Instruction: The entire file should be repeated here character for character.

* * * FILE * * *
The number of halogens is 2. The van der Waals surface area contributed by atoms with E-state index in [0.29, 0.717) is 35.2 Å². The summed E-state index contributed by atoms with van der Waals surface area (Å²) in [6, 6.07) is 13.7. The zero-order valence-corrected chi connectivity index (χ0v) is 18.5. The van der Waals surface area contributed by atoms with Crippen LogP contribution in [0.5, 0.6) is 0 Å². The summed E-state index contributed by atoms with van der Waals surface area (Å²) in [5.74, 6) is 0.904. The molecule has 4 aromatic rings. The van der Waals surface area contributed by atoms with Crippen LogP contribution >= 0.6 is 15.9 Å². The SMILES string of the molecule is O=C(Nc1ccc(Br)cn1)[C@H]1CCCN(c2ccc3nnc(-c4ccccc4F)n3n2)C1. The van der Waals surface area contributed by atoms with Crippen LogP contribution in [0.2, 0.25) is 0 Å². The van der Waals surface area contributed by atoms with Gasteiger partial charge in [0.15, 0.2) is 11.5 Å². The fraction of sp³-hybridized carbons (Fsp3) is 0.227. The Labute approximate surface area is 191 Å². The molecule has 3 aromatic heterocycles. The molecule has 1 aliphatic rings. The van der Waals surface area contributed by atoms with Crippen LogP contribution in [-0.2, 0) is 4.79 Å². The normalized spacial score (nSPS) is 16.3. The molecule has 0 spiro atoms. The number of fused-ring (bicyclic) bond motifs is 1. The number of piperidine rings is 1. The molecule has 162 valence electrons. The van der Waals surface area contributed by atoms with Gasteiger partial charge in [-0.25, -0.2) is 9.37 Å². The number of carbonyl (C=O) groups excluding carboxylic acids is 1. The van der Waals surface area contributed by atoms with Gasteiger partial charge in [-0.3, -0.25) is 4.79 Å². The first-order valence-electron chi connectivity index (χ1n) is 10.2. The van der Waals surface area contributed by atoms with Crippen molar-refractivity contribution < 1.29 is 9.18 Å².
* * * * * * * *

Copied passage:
The number of halogens is 2. The van der Waals surface area contributed by atoms with E-state index in [0.29, 0.717) is 35.2 Å². The summed E-state index contributed by atoms with van der Waals surface area (Å²) in [6, 6.07) is 13.7. The zero-order valence-corrected chi connectivity index (χ0v) is 18.5. The van der Waals surface area contributed by atoms with Crippen LogP contribution in [0.5, 0.6) is 0 Å². The summed E-state index contributed by atoms with van der Waals surface area (Å²) in [5.74, 6) is 0.904. The molecule has 4 aromatic rings. The van der Waals surface area contributed by atoms with Crippen LogP contribution >= 0.6 is 15.9 Å². The SMILES string of the molecule is O=C(Nc1ccc(Br)cn1)[C@H]1CCCN(c2ccc3nnc(-c4ccccc4F)n3n2)C1. The van der Waals surface area contributed by atoms with Crippen LogP contribution in [0.2, 0.25) is 0 Å². The van der Waals surface area contributed by atoms with Gasteiger partial charge in [0.15, 0.2) is 11.5 Å². The fraction of sp³-hybridized carbons (Fsp3) is 0.227. The Labute approximate surface area is 191 Å². The molecule has 3 aromatic heterocycles. The molecule has 1 aliphatic rings. The van der Waals surface area contributed by atoms with Crippen LogP contribution in [-0.2, 0) is 4.79 Å². The normalized spacial score (nSPS) is 16.3. The molecule has 0 spiro atoms. The number of fused-ring (bicyclic) bond motifs is 1. The number of piperidine rings is 1. The molecule has 162 valence electrons. The van der Waals surface area contributed by atoms with Gasteiger partial charge in [-0.25, -0.2) is 9.37 Å². The number of carbonyl (C=O) groups excluding carboxylic acids is 1. The van der Waals surface area contributed by atoms with Gasteiger partial charge in [-0.3, -0.25) is 4.79 Å². The first-order valence-electron chi connectivity index (χ1n) is 10.2. The van der Waals surface area contributed by atoms with Crippen molar-refractivity contribution < 1.29 is 9.18 Å².